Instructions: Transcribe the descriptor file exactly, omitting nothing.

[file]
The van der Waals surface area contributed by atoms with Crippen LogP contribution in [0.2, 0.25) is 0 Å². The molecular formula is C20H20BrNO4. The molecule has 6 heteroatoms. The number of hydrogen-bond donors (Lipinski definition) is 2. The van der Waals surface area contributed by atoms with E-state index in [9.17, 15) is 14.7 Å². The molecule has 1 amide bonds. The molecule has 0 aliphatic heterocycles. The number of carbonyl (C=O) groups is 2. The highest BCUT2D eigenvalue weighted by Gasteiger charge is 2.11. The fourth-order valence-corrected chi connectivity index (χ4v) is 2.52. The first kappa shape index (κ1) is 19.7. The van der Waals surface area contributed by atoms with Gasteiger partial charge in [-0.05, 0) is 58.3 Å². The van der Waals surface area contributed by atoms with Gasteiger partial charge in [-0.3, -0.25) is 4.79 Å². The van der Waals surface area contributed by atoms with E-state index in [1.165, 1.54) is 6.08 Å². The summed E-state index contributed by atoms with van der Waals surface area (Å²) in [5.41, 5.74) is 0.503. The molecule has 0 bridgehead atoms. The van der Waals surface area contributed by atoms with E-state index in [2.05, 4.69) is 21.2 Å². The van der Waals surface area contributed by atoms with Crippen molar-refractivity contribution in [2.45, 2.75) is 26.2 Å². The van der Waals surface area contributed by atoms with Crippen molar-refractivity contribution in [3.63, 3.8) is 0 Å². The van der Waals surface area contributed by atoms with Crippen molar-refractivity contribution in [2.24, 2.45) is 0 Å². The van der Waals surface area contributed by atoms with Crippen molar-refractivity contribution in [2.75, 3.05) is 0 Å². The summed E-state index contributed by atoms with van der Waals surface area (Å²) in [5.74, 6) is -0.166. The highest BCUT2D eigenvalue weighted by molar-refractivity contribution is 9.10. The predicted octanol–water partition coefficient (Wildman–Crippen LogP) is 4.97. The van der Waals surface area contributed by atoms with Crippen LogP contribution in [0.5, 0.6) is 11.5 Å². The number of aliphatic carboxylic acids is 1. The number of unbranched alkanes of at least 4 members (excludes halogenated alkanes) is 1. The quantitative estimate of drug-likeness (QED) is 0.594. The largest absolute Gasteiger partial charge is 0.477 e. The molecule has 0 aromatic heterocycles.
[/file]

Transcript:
The van der Waals surface area contributed by atoms with Crippen LogP contribution in [0.2, 0.25) is 0 Å². The molecular formula is C20H20BrNO4. The molecule has 6 heteroatoms. The number of hydrogen-bond donors (Lipinski definition) is 2. The van der Waals surface area contributed by atoms with E-state index in [9.17, 15) is 14.7 Å². The molecule has 1 amide bonds. The molecule has 0 aliphatic heterocycles. The number of carbonyl (C=O) groups is 2. The highest BCUT2D eigenvalue weighted by Gasteiger charge is 2.11. The fourth-order valence-corrected chi connectivity index (χ4v) is 2.52. The first kappa shape index (κ1) is 19.7. The van der Waals surface area contributed by atoms with Gasteiger partial charge in [-0.05, 0) is 58.3 Å². The van der Waals surface area contributed by atoms with Gasteiger partial charge in [-0.3, -0.25) is 4.79 Å². The van der Waals surface area contributed by atoms with E-state index in [1.165, 1.54) is 6.08 Å². The summed E-state index contributed by atoms with van der Waals surface area (Å²) in [5.41, 5.74) is 0.503. The molecule has 0 bridgehead atoms. The van der Waals surface area contributed by atoms with E-state index in [2.05, 4.69) is 21.2 Å². The van der Waals surface area contributed by atoms with Crippen molar-refractivity contribution in [2.45, 2.75) is 26.2 Å². The van der Waals surface area contributed by atoms with Crippen molar-refractivity contribution in [3.63, 3.8) is 0 Å². The van der Waals surface area contributed by atoms with Crippen molar-refractivity contribution in [2.24, 2.45) is 0 Å². The van der Waals surface area contributed by atoms with Crippen molar-refractivity contribution in [2.75, 3.05) is 0 Å². The summed E-state index contributed by atoms with van der Waals surface area (Å²) in [5.74, 6) is -0.166. The highest BCUT2D eigenvalue weighted by molar-refractivity contribution is 9.10. The predicted octanol–water partition coefficient (Wildman–Crippen LogP) is 4.97. The van der Waals surface area contributed by atoms with Crippen LogP contribution in [0.5, 0.6) is 11.5 Å². The number of aliphatic carboxylic acids is 1. The number of unbranched alkanes of at least 4 members (excludes halogenated alkanes) is 1. The quantitative estimate of drug-likeness (QED) is 0.594. The largest absolute Gasteiger partial charge is 0.477 e. The molecule has 0 aromatic heterocycles.